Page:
So, who’s still left in the game?
You had 19 qualified buyers last Saturday. Good scores, steady employment, solid addresses and phones, no bks, good downs and hot to ride. They filled out the apps, and you called them in on Monday.
Fifteen turndowns. Fifteen deals lost. Four delivered.
What’s going on here? You know they were qualified buyers, and you know they should have been bought. But they weren’t. And now you are on the phone trying to work your lenders, and you’re getting nothing. Nobody wants to talk. You’re dead.
It took me years to figure it out. I finally went to the credit union and talked face to face with my screeners. It wasn’t my paper. It wasn’t my customers. It was them. They were out of money. Or the auditors didn’t like their ratios. They couldn’t make the loans because of their own problems, not because of my customer’s credit-worthiness. It was a difficult lesson to learn. You need more than one lender. You need more than two lenders. You may even need three that you feed the paper to, keeping “loyal” to all three with a mix of A, B and C loans. But most important of all, you need to keep your ear to the ground to know when it is time to bail, and when it is time to find a new source.
So who is making loans today? I really wanted to know, so I scanned 533,000 deals from hundreds of metric dealers over the past four years, sifted $4 billion in sales, normalized the names of thousands of lenders, ran the queries and the three charts included here show what I found.
First. Let’s talk about the major lenders on the metric side only, with credit unions all lumped together. We’ll pull the credit unions apart a little later, but the big guys first. Here it is: In my sample of 533,000 deals finalized between 2006 and 2009, HSBC dropped from 44 percent of the market to 22 percent. That was a loss of 22 market share points. Right behind them was GE, who went from 18 percent of market to just 6 percent. They dropped by 12 points. That is 34 points of lost market share between the two of them.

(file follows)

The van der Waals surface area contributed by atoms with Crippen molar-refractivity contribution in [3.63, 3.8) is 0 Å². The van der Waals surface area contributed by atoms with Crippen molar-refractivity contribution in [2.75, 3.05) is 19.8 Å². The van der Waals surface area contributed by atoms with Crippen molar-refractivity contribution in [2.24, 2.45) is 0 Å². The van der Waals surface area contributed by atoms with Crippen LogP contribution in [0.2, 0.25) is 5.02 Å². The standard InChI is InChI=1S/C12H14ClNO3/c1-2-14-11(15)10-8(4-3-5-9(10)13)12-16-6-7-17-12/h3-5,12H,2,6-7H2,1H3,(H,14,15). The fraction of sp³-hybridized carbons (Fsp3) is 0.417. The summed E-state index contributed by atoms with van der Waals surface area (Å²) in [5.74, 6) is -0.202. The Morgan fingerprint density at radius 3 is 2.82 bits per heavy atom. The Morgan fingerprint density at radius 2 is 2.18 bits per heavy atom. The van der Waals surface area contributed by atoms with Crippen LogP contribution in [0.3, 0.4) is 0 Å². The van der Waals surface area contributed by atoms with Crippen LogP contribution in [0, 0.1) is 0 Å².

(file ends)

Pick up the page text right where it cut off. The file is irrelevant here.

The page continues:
So where did it go? Eaglemark entered the metric market late in 2009, but by September they had managed to grab 2 percent of all metric financed deals. Credit unions increased by 8 points from 11 percent to 19 percent, but the two big winners were American Honda Finance and Sheffield. American Honda Finance increased by 11 points, and Sheffield grew by 12 market share points.
So now we know that while GE and HSBC have withdrawn significantly, both American Honda Finance and Sheffield have stepped up and are lending money.
Next, let’s look in more detail at the credit unions. As mentioned above, in 2006 credit unions were holding 11 percent of the paper generated by motorcycle dealers. That percentage rose to
19 percent in September of this year. But which credit unions are they? I found only one that rose to any national prominence, and that was Navy Federal. In 37,000 financed deals from 2009, they funded 300, leaving the remaining 36,700 contracts scattered through various other regional credit unions.
So, two stories here. First, two major lenders (GE and HSBC) have each retreated significantly from the market. American Honda Finance has taken up a lot of the open territory, and the rest of it has been seized by the new entrant in the field, Sheffield. Second, credit unions as a group have become a significant source, but with the exception of one (Navy Federal), they are small, highly localized, require cultivation and need a much a closer relationship with the dealer.
Change is constant. Financing is still available, but it must be found, and it is likely closer to home than you have considered in the past. Get to know your credit unions. Work with them, teach them about the powersports business, and become a member yourself. No one source will solve all your problems, but perhaps this study will guide you to a solution set that will work in your dealership.
Copyright 2009 Powersports Business